I cannot say this book is a must buy -which is not the same thing as saying it is a bad buy. It seems expensive to me even at 30% off. However, only you know the value of your time. It is likely to expedite things for you if you don’t want to fiddle around looking for information on the web that may be of dubious quality -and getting worse every day. Speaking of, this is another good sample form. Your other option for similar information is the Vendor Compliance Handbook which I reviewed previously (also see part two). The entire second chapter provides a lot of great information.

I hope this review has been helpful.

POM: Point of Measure Codes
Things you must know if you have a clothing line: garment measuring
Creating Tables: POM Table (off site: Style File Wiki)
Giving instructions to a pattern grader pt.2
Giving instructions to a pattern grader pt.3
What is a tech pack?

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  1. Elaine says:

    Thanks for posting this review, Kathleen. After the third reading I’m finally figuring out practical uses for this sort of info (I’m not a DE).

  2. Renee says:

    Kathleen, thanks so much for posting this review. This book has been on my amazon watch list for quite some time. I still might keep an eye out in case a bargain used copy comes up.

  3. clf says:

    Boy, tech packs are definitely one of the most non-sexy aspects of the business. I also realize doing them correctly is absolutely imperative to being a professional and successful designer.

    My understanding is that measuring is a quality control issue. That the the main reason to measure is so you know that the people who are sewing your product have put it together to your exact specifications. If the pattern for your size 8 skirt is 22 inches long, you want to open a box of size 8 skirts and check a random few. If they measure to your specifications, you move the box along (no need to check the rest). If the specifications are more than a little off (don’t know if the book covers how much leeway to allow), then you check all the merchandise in the box.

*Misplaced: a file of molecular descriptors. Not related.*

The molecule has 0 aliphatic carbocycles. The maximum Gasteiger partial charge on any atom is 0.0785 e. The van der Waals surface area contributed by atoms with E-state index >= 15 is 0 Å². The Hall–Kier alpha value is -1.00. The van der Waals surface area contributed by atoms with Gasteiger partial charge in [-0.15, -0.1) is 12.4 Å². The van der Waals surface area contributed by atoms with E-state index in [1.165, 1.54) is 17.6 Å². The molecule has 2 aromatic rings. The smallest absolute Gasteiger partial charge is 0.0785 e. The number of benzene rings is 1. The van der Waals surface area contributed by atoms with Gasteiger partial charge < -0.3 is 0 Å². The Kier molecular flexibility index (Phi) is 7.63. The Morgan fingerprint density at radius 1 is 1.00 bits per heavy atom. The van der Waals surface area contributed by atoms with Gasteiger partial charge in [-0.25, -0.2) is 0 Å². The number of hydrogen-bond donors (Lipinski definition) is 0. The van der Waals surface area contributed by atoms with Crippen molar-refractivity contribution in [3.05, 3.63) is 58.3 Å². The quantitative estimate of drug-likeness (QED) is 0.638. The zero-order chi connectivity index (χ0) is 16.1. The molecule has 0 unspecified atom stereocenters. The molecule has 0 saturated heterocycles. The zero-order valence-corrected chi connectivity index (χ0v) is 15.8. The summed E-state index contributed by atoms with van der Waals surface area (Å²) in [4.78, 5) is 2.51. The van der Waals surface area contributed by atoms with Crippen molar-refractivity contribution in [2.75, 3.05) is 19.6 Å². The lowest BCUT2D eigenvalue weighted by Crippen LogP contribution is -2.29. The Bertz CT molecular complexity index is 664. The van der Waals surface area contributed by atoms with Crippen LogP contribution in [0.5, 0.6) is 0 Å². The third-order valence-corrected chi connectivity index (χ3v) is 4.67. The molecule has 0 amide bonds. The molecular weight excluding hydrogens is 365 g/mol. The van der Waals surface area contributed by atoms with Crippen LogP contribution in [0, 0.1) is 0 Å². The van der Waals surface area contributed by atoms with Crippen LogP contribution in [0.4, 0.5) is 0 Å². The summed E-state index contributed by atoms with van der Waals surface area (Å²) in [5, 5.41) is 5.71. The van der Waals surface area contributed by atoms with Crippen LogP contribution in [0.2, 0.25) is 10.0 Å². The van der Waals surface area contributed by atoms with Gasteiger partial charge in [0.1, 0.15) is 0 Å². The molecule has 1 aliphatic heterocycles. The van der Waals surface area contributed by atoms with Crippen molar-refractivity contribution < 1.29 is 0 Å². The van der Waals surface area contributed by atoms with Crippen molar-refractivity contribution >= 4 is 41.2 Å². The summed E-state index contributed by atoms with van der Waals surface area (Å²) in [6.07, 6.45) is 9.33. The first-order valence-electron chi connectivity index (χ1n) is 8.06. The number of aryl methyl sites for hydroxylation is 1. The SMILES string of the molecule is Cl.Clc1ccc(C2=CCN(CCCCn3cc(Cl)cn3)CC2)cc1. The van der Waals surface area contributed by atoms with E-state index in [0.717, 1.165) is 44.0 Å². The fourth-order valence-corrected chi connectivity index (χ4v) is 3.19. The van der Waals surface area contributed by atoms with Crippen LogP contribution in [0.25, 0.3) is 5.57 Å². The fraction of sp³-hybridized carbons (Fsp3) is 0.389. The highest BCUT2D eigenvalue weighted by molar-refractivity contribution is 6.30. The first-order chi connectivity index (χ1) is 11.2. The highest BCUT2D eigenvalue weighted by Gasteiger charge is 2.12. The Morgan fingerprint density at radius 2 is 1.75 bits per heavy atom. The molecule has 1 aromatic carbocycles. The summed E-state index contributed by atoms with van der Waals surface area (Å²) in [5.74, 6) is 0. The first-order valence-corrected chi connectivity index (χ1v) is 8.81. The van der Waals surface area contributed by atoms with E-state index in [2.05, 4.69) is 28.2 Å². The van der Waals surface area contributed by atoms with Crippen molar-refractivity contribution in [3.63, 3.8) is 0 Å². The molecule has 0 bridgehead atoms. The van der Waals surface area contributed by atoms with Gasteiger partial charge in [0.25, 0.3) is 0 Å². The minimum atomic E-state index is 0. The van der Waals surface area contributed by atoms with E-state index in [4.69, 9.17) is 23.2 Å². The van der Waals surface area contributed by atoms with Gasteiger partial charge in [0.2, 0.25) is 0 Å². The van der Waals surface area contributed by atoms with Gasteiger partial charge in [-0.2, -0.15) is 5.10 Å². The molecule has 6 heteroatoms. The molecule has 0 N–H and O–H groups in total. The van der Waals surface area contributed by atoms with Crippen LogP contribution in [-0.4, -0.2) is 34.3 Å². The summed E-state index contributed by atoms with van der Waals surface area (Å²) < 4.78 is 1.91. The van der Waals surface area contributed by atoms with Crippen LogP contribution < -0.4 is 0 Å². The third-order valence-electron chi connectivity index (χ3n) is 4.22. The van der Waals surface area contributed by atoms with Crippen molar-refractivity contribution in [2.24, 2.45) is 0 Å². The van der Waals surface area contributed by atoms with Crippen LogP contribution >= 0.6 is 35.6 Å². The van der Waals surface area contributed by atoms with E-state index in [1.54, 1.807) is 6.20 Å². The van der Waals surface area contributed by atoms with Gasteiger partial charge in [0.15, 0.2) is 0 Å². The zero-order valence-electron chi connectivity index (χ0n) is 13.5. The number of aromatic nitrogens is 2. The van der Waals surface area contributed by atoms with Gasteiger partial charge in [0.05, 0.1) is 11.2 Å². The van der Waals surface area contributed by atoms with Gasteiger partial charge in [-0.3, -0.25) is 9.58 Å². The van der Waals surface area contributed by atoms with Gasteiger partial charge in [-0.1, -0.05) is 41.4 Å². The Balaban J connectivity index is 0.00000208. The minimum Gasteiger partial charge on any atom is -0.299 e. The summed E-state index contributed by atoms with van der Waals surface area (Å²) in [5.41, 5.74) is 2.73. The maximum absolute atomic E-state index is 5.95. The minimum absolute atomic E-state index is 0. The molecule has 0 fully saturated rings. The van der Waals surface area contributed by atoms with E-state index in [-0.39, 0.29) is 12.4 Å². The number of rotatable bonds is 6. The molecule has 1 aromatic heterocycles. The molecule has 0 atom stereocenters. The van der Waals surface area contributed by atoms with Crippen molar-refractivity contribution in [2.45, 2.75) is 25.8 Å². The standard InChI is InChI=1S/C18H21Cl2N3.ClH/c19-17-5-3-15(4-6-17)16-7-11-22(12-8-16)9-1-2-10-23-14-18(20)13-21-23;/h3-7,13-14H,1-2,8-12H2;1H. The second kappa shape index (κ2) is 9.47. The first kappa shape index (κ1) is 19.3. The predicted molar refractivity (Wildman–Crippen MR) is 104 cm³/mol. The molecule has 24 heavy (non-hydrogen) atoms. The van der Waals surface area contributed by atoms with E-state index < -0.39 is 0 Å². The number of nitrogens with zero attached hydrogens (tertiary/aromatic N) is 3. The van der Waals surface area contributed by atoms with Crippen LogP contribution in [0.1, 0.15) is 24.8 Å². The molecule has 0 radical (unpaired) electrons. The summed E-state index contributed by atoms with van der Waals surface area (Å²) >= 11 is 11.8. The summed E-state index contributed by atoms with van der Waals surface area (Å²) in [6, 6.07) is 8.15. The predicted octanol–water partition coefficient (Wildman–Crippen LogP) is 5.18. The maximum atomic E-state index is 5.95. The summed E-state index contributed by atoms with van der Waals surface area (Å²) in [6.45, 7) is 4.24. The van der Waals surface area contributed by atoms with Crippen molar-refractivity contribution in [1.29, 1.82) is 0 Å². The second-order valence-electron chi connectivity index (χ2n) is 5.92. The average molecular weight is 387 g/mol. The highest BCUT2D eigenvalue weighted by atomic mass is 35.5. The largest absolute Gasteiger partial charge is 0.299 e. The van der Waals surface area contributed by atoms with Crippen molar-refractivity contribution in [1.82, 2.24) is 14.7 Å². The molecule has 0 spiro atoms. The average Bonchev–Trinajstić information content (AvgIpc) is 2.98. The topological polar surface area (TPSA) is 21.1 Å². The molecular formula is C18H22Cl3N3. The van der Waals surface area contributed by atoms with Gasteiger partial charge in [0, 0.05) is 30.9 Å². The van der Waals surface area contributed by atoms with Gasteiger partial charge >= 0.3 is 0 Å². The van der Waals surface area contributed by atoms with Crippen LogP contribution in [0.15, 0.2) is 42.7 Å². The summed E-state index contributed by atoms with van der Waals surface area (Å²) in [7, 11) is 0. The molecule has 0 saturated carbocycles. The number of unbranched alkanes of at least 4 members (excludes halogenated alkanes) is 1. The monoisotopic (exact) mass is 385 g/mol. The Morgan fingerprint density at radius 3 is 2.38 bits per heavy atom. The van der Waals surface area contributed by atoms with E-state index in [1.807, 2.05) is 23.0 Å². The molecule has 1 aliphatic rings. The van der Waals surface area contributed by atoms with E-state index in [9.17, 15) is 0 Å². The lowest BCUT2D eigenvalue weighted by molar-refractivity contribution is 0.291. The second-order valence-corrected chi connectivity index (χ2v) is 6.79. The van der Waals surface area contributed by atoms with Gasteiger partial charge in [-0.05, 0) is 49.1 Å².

Measuring inseam or skirt length or waist is no big deal. But when you have to note 25 nitpicky measurements, it is downright headache inducing. (Just looking at the scans you’ve included makes me want to reach for some aspirin.) Someone should develop an app for lazy DEs that can measures a garment from an smart phone photo.

    I think you could weed out 99 percent of people who think they want to be designers by having them work on tech packs for just one week. They should do a tech pack trial in the first week of the next Project Runway. It would result in auf weidersehen for most of the contestants—and the viewers.

  4. Megan Plummer says:

    How do you all feel about the Grade Guide in the 2nd Edition? I have been researching other rules and doing a lot of math on my own, but it’s decision time…I have to advise the pattern makers soon. Thoughts? (Haven’t gotten to this section in the book yet…)

  5. Kathleen says:

    I would have to do a test grade and look at the nest to know. Some things don’t look quite right (across back for example) and it doesn’t make sense to me that torso length from HPS to crotch would be 1.5″ but inseam would only be .25″ when legs are half your body length or close enough to it as to not make that kind of difference.

    There are two related discussions in the forum, don’t know if you’ve seen them:
    Puzzled About ASTM D-5585 Interpretation
    Don’t buy ASTM sizing data for women until November 2011

    If you have to advise the pattern makers, why not let them guide you? Typically, our customers don’t give us grade rules… it’s happened to me once in 30 years. It would be better that you provide size specifications for the other sizes. For more on that, see What are grade specs, grade rules and grade rule libraries?